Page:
Clinically Useful

A test is clinically useful if the use of the results informs management decisions that improve the net health outcome of care. The net health outcome can be improved if patients receive correct therapy, or more effective therapy, or avoid unnecessary therapy, or avoid unnecessary testing.

 

Direct evidence of clinical utility is provided by studies that have compared health outcomes for patients managed with and without the test. Because these are intervention studies, the preferred evidence would be from randomized controlled trials (RCTs).

 

Indirect evidence on clinical utility rests on clinical validity. If the evidence is insufficient to demonstrate test performance, no inferences can be made about clinical utility.

 

Cohort studies following children from presentation to outcomes have not been reported. There are considerable challenges conducting studies of sufficient size given the underlying genetic heterogeneity, and including follow-up adequate to observe final health outcomes. Studies addressing clinical utility have reported mainly diagnostic yield and management changes. Thus, it is difficult to quantify lower or upper bounds for any potential improvement in the net health outcome owing in part to the heterogeneity of disorders, rarity, and outcome importance that may differ according to identified pathogenic variants. Actionable items following testing in the reviewed studies included family planning, change in management, change or avoidance of additional testing, surveillance for associated morbidities, prognosis, and ending the diagnostic odyssey.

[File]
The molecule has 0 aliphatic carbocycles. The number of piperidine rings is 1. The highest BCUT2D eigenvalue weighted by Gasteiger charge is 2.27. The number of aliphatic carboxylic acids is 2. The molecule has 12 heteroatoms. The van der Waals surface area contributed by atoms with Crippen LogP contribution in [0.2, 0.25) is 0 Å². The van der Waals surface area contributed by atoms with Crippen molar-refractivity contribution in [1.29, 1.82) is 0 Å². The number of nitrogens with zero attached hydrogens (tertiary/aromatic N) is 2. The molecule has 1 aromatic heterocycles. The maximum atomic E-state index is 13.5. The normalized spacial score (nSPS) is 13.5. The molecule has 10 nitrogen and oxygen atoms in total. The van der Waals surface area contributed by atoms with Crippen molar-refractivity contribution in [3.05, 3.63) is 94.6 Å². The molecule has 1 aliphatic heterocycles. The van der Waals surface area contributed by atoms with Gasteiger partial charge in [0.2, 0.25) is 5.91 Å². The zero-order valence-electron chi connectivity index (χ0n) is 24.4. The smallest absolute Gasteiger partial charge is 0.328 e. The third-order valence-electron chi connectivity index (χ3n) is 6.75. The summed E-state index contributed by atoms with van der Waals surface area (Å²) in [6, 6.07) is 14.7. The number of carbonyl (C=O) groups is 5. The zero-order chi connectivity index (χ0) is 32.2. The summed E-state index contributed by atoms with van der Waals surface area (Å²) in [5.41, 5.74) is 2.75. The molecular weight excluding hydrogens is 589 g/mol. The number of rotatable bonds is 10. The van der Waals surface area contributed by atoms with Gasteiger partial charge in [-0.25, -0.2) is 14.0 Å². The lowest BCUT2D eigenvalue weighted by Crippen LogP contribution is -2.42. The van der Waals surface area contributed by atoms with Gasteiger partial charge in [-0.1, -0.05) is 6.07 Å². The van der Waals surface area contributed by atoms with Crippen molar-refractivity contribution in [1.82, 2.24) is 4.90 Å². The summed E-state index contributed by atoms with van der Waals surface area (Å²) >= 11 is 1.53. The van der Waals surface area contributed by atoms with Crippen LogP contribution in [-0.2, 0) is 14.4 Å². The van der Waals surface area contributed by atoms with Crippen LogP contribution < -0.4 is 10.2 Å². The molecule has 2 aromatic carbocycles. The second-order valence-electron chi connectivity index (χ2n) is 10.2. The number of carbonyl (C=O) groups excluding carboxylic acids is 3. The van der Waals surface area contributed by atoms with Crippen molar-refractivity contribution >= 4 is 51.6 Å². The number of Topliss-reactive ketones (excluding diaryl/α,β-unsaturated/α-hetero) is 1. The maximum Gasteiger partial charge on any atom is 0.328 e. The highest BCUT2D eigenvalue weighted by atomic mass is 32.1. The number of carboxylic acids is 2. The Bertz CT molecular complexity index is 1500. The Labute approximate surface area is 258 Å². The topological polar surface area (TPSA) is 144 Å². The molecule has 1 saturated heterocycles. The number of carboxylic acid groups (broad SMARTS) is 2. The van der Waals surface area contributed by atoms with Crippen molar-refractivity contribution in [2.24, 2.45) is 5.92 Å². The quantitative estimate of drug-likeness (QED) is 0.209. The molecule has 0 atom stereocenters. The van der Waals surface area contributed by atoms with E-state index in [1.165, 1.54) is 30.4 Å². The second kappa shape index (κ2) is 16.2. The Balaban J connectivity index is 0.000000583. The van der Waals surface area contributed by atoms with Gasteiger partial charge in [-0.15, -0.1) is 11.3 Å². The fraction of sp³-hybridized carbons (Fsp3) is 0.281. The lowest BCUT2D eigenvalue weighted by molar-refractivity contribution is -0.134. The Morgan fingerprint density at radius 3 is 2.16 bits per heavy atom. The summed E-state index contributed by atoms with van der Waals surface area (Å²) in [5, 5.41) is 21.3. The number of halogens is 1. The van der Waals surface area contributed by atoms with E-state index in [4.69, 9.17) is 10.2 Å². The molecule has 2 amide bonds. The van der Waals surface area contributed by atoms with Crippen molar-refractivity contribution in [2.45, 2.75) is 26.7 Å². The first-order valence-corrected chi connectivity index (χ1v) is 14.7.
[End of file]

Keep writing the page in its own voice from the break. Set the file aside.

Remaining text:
The evidence reviewed supports a perspective that identifying a pathogenic variant can (1) impact the search for a diagnosis, (2) inform follow-up that can benefit a child by reducing morbidity and rarely potential mortality, and (3) affect reproductive planning for parents and later potentially the affected child. When recurrence risk can be estimated for an identified variant (e.g. by including parent testing), future reproductive decisions can be affected. Early use of WES can reduce the time to diagnosis and reduce the financial and psychological burdens associated with prolonged investigation.

 

Summary